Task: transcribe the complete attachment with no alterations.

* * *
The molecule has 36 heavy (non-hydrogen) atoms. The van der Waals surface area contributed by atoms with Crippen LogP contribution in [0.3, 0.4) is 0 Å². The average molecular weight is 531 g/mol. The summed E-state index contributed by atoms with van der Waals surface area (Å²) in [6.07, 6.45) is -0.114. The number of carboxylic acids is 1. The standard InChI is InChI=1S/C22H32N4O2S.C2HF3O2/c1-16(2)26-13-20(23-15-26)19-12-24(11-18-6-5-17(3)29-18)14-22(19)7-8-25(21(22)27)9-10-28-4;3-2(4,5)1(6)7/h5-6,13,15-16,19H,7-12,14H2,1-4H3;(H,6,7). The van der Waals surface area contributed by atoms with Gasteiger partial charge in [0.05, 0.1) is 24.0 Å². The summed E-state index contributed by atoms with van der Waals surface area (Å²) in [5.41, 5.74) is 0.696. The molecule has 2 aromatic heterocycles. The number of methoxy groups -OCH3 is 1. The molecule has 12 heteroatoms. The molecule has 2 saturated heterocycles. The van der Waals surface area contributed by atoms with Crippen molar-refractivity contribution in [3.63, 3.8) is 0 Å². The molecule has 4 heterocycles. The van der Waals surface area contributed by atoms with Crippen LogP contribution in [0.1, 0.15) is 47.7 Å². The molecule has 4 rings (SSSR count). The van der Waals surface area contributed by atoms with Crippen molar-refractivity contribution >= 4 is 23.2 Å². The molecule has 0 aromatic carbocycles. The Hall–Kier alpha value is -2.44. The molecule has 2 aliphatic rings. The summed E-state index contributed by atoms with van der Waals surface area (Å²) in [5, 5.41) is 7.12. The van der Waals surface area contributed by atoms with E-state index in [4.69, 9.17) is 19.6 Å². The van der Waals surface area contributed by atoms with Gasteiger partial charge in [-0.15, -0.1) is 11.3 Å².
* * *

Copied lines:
The molecule has 36 heavy (non-hydrogen) atoms. The van der Waals surface area contributed by atoms with Crippen LogP contribution in [0.3, 0.4) is 0 Å². The average molecular weight is 531 g/mol. The summed E-state index contributed by atoms with van der Waals surface area (Å²) in [6.07, 6.45) is -0.114. The number of carboxylic acids is 1. The standard InChI is InChI=1S/C22H32N4O2S.C2HF3O2/c1-16(2)26-13-20(23-15-26)19-12-24(11-18-6-5-17(3)29-18)14-22(19)7-8-25(21(22)27)9-10-28-4;3-2(4,5)1(6)7/h5-6,13,15-16,19H,7-12,14H2,1-4H3;(H,6,7). The van der Waals surface area contributed by atoms with Gasteiger partial charge in [0.05, 0.1) is 24.0 Å². The summed E-state index contributed by atoms with van der Waals surface area (Å²) in [5.41, 5.74) is 0.696. The molecule has 2 aromatic heterocycles. The number of methoxy groups -OCH3 is 1. The molecule has 12 heteroatoms. The molecule has 2 saturated heterocycles. The van der Waals surface area contributed by atoms with Crippen molar-refractivity contribution in [3.63, 3.8) is 0 Å². The molecule has 4 heterocycles. The van der Waals surface area contributed by atoms with Crippen LogP contribution in [0.1, 0.15) is 47.7 Å². The molecule has 4 rings (SSSR count). The van der Waals surface area contributed by atoms with Crippen molar-refractivity contribution >= 4 is 23.2 Å². The molecule has 0 aromatic carbocycles. The Hall–Kier alpha value is -2.44. The molecule has 2 aliphatic rings. The summed E-state index contributed by atoms with van der Waals surface area (Å²) in [5, 5.41) is 7.12. The van der Waals surface area contributed by atoms with E-state index in [4.69, 9.17) is 19.6 Å². The van der Waals surface area contributed by atoms with Gasteiger partial charge in [-0.15, -0.1) is 11.3 Å².